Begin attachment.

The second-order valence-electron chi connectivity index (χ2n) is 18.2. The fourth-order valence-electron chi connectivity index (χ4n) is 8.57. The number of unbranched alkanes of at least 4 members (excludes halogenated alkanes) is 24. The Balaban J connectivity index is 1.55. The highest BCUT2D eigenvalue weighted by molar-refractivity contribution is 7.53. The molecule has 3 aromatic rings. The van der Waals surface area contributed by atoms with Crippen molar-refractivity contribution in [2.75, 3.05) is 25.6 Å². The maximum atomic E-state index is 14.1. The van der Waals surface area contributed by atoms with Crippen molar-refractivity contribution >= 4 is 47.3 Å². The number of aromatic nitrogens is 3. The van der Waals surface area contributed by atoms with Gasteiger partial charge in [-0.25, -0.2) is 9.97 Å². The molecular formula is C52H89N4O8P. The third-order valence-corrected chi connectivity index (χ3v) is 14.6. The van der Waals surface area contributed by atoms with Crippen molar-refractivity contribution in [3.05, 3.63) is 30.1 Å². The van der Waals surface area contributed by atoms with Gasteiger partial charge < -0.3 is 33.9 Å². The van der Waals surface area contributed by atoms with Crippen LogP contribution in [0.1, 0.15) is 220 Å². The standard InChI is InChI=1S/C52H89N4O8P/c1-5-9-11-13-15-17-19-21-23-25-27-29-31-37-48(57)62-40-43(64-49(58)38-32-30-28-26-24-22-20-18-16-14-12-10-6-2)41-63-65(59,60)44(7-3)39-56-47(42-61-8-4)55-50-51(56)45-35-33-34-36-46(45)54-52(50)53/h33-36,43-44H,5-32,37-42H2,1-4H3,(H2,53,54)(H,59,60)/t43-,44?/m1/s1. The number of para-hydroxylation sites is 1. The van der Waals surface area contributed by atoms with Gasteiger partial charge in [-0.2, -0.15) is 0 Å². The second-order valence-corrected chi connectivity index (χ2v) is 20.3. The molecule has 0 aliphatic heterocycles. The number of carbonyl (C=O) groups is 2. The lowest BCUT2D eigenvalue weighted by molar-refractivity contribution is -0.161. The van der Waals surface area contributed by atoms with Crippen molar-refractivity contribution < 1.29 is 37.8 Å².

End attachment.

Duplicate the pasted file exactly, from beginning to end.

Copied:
The second-order valence-electron chi connectivity index (χ2n) is 18.2. The fourth-order valence-electron chi connectivity index (χ4n) is 8.57. The number of unbranched alkanes of at least 4 members (excludes halogenated alkanes) is 24. The Balaban J connectivity index is 1.55. The highest BCUT2D eigenvalue weighted by molar-refractivity contribution is 7.53. The molecule has 3 aromatic rings. The van der Waals surface area contributed by atoms with Crippen molar-refractivity contribution in [2.75, 3.05) is 25.6 Å². The maximum atomic E-state index is 14.1. The van der Waals surface area contributed by atoms with Crippen molar-refractivity contribution >= 4 is 47.3 Å². The number of aromatic nitrogens is 3. The van der Waals surface area contributed by atoms with Gasteiger partial charge in [-0.25, -0.2) is 9.97 Å². The molecular formula is C52H89N4O8P. The third-order valence-corrected chi connectivity index (χ3v) is 14.6. The van der Waals surface area contributed by atoms with Crippen molar-refractivity contribution in [3.05, 3.63) is 30.1 Å². The van der Waals surface area contributed by atoms with Gasteiger partial charge < -0.3 is 33.9 Å². The van der Waals surface area contributed by atoms with Crippen LogP contribution in [0.1, 0.15) is 220 Å². The standard InChI is InChI=1S/C52H89N4O8P/c1-5-9-11-13-15-17-19-21-23-25-27-29-31-37-48(57)62-40-43(64-49(58)38-32-30-28-26-24-22-20-18-16-14-12-10-6-2)41-63-65(59,60)44(7-3)39-56-47(42-61-8-4)55-50-51(56)45-35-33-34-36-46(45)54-52(50)53/h33-36,43-44H,5-32,37-42H2,1-4H3,(H2,53,54)(H,59,60)/t43-,44?/m1/s1. The number of para-hydroxylation sites is 1. The van der Waals surface area contributed by atoms with Gasteiger partial charge in [-0.2, -0.15) is 0 Å². The second-order valence-corrected chi connectivity index (χ2v) is 20.3. The molecule has 0 aliphatic heterocycles. The number of carbonyl (C=O) groups is 2. The lowest BCUT2D eigenvalue weighted by molar-refractivity contribution is -0.161. The van der Waals surface area contributed by atoms with Crippen molar-refractivity contribution < 1.29 is 37.8 Å².